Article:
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A version of this article originally appeared in the Packaging digital issue of Natural Products Insider.
Since commercial inception, flexible packaging has quickly become the most important packaging format in household goods. The versatility, low cost and resource efficiency attracted many manufacturers to flexible packaging.
According to Euromonitor International, flexible packaging accounted for 41% of total packaging globally in 2019, and 75% of this was made up of flexible plastic. The next two largest formats are flexible paper (6%) used primarily for gum and confectionery and flexible aluminium/plastic (5%) for coffee packaging. Though the top-three formats will experience growth in the coming years, flexible packaging is expected to grow ahead of all other formats.
Source: Euromonitor International
Food uses the most packaging of any industry, generating 2.2 trillion units in 2019, according to Euromonitor International. More than half of food products are packaged in flexible packaging globally. This type of packaging offers a valuable and sustainable role in guarding against food waste.
Given its versatility and role in protecting products, flexible packaging will remain important now and in the future. Whilst packaging sustainability may not be the top priority during the coronavirus pandemic, recovery in consumption is expected as demand grows for consumer container options that are recyclable, compostable, biodegradable and away from single-use plastics in the future. New solutions will target better recyclability and the reuse of existing waste materials to reduce fossil inputs. As such, a global shift from multi-material to mono-material films, such as flexible mono-plastic and flexible paper, is expected.
Mono-materials are one of the soundest routes to generating more sustainable flexible packaging. These materials eliminate the need for material separation and risks of tainting a recycling stream, making recyclability easier to achieve. However, use has been somewhat restricted due to their inability to achieve the same high-protection barriers as multilayer films. For this reason, their use is largely concentrated on low-moisture products, such as sugar confectionery, sweet biscuits and powder detergents.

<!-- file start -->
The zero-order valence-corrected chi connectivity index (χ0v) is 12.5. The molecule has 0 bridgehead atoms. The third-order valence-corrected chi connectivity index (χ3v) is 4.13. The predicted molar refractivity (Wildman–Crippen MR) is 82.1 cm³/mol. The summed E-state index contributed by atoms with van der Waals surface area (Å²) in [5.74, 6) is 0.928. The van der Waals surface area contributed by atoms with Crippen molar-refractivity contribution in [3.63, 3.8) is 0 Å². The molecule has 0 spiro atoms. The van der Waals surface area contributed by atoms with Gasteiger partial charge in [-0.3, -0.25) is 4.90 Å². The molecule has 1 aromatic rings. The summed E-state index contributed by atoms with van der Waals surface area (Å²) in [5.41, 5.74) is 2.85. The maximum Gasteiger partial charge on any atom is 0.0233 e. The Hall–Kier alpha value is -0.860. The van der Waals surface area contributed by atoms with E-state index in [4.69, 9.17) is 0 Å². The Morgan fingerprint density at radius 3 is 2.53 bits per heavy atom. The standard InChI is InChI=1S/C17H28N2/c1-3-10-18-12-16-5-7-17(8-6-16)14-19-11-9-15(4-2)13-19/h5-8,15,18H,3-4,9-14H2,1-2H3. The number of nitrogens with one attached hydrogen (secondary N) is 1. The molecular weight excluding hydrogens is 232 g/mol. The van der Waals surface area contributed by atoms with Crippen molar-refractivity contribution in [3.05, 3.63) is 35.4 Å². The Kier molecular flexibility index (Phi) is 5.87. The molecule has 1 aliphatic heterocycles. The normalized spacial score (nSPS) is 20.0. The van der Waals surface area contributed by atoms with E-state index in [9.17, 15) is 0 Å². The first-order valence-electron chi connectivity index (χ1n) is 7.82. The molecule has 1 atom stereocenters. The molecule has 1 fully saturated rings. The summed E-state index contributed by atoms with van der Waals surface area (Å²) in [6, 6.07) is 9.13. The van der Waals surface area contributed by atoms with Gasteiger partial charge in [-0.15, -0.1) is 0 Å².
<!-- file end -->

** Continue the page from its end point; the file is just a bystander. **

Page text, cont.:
Mono-plastics may lose to paper-based packaging often perceived as greener. Paper-based packaging is not only more widely recyclable, but it also has a more natural look and feel compared to plastic film. While a switch to paper is anticipated in more premium household goods categories, a lack of protection against moisture and grease remains a serious hurdle. As a result, dry goods are better suited for flexible-paper packaging. But, as the use of paper-based packaging increases, so will environmental concerns around deforestation and sustainable sourcing of raw materials.
Growing interest in paper-based packaging is prompting innovations from manufacturers to improve the functionality of paper films. Nestlé made global headlines in 2019 when the company launched its snack bar Yes! advertised as “carefully wrapped in paper” in a bid to provide more plastic-free products. This move has already prompted competitors, such as Mondelez and Unilever, to further invest in paper-based materials.
The success of mono-materials will depend on the support and development of recycling systems, ensuring successful collection, sorting and recycling, as well as clear communication of recyclability from manufacturers. Packaging that is redesigned as a mono-material could promote recyclability on products in an effort to educate consumers on how to correctly dispose of it.